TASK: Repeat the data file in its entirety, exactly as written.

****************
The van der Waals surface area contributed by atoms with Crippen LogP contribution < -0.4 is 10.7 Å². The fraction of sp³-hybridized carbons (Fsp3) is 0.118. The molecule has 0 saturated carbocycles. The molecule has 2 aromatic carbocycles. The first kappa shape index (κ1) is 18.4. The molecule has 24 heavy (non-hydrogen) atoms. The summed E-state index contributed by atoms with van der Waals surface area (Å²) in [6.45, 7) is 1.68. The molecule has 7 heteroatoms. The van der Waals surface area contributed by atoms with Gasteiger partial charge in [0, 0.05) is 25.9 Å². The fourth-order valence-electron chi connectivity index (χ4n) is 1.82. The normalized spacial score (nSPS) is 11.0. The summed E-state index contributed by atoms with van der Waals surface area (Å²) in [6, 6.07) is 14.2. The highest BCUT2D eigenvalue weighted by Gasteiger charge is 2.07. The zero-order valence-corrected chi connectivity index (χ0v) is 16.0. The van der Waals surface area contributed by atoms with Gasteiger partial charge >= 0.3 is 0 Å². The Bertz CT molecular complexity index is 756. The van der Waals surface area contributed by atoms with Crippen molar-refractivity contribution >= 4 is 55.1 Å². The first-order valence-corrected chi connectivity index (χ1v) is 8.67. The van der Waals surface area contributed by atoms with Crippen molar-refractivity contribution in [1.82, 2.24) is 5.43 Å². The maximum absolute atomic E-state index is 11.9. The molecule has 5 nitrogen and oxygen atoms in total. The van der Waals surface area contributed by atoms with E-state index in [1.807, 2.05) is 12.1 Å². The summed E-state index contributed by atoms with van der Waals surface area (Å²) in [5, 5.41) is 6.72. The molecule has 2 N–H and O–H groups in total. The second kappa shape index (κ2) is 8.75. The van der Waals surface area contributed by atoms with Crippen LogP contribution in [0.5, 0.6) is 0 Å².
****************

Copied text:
The van der Waals surface area contributed by atoms with Crippen LogP contribution < -0.4 is 10.7 Å². The fraction of sp³-hybridized carbons (Fsp3) is 0.118. The molecule has 0 saturated carbocycles. The molecule has 2 aromatic carbocycles. The first kappa shape index (κ1) is 18.4. The molecule has 24 heavy (non-hydrogen) atoms. The summed E-state index contributed by atoms with van der Waals surface area (Å²) in [6.45, 7) is 1.68. The molecule has 7 heteroatoms. The van der Waals surface area contributed by atoms with Gasteiger partial charge in [0, 0.05) is 25.9 Å². The fourth-order valence-electron chi connectivity index (χ4n) is 1.82. The normalized spacial score (nSPS) is 11.0. The summed E-state index contributed by atoms with van der Waals surface area (Å²) in [6, 6.07) is 14.2. The highest BCUT2D eigenvalue weighted by Gasteiger charge is 2.07. The zero-order valence-corrected chi connectivity index (χ0v) is 16.0. The van der Waals surface area contributed by atoms with Gasteiger partial charge >= 0.3 is 0 Å². The Bertz CT molecular complexity index is 756. The van der Waals surface area contributed by atoms with Crippen molar-refractivity contribution >= 4 is 55.1 Å². The first-order valence-corrected chi connectivity index (χ1v) is 8.67. The van der Waals surface area contributed by atoms with Crippen molar-refractivity contribution in [1.82, 2.24) is 5.43 Å². The maximum absolute atomic E-state index is 11.9. The molecule has 5 nitrogen and oxygen atoms in total. The van der Waals surface area contributed by atoms with E-state index in [1.807, 2.05) is 12.1 Å². The summed E-state index contributed by atoms with van der Waals surface area (Å²) in [5, 5.41) is 6.72. The molecule has 2 N–H and O–H groups in total. The second kappa shape index (κ2) is 8.75. The van der Waals surface area contributed by atoms with Crippen LogP contribution in [0.5, 0.6) is 0 Å².